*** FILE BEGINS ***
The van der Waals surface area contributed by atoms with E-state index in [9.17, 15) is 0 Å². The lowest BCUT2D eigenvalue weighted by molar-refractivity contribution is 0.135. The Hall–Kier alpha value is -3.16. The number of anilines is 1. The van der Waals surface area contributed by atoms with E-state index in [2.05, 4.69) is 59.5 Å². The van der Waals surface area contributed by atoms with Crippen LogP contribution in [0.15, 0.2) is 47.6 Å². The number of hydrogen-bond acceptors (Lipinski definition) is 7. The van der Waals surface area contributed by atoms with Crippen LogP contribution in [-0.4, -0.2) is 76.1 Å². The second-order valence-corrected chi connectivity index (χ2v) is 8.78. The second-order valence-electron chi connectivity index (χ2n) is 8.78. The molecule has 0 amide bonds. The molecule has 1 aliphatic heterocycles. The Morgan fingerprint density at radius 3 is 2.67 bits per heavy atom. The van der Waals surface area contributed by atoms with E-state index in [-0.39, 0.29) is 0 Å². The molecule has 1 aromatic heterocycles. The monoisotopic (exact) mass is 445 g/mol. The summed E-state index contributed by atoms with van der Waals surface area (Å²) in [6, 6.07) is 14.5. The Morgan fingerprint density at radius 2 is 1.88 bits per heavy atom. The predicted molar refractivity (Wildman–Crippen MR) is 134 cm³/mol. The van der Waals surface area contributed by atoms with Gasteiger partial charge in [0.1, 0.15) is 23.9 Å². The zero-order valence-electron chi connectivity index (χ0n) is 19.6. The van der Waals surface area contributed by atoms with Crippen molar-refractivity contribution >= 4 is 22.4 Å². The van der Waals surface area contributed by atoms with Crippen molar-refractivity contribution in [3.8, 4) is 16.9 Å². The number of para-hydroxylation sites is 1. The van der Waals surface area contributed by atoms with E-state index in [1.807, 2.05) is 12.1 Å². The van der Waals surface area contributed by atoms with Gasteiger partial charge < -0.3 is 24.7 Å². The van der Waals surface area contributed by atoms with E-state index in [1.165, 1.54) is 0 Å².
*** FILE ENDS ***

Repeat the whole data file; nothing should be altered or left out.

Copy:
The van der Waals surface area contributed by atoms with E-state index in [9.17, 15) is 0 Å². The lowest BCUT2D eigenvalue weighted by molar-refractivity contribution is 0.135. The Hall–Kier alpha value is -3.16. The number of anilines is 1. The van der Waals surface area contributed by atoms with E-state index in [2.05, 4.69) is 59.5 Å². The van der Waals surface area contributed by atoms with Crippen LogP contribution in [0.15, 0.2) is 47.6 Å². The number of hydrogen-bond acceptors (Lipinski definition) is 7. The van der Waals surface area contributed by atoms with Crippen LogP contribution in [-0.4, -0.2) is 76.1 Å². The second-order valence-corrected chi connectivity index (χ2v) is 8.78. The second-order valence-electron chi connectivity index (χ2n) is 8.78. The molecule has 0 amide bonds. The molecule has 1 aliphatic heterocycles. The Morgan fingerprint density at radius 3 is 2.67 bits per heavy atom. The van der Waals surface area contributed by atoms with E-state index in [-0.39, 0.29) is 0 Å². The molecule has 1 aromatic heterocycles. The monoisotopic (exact) mass is 445 g/mol. The summed E-state index contributed by atoms with van der Waals surface area (Å²) in [6, 6.07) is 14.5. The Morgan fingerprint density at radius 2 is 1.88 bits per heavy atom. The predicted molar refractivity (Wildman–Crippen MR) is 134 cm³/mol. The van der Waals surface area contributed by atoms with Gasteiger partial charge in [0.1, 0.15) is 23.9 Å². The zero-order valence-electron chi connectivity index (χ0n) is 19.6. The van der Waals surface area contributed by atoms with Crippen molar-refractivity contribution >= 4 is 22.4 Å². The van der Waals surface area contributed by atoms with Crippen molar-refractivity contribution in [3.8, 4) is 16.9 Å². The number of para-hydroxylation sites is 1. The van der Waals surface area contributed by atoms with E-state index in [1.807, 2.05) is 12.1 Å². The van der Waals surface area contributed by atoms with Gasteiger partial charge < -0.3 is 24.7 Å². The van der Waals surface area contributed by atoms with E-state index in [1.165, 1.54) is 0 Å².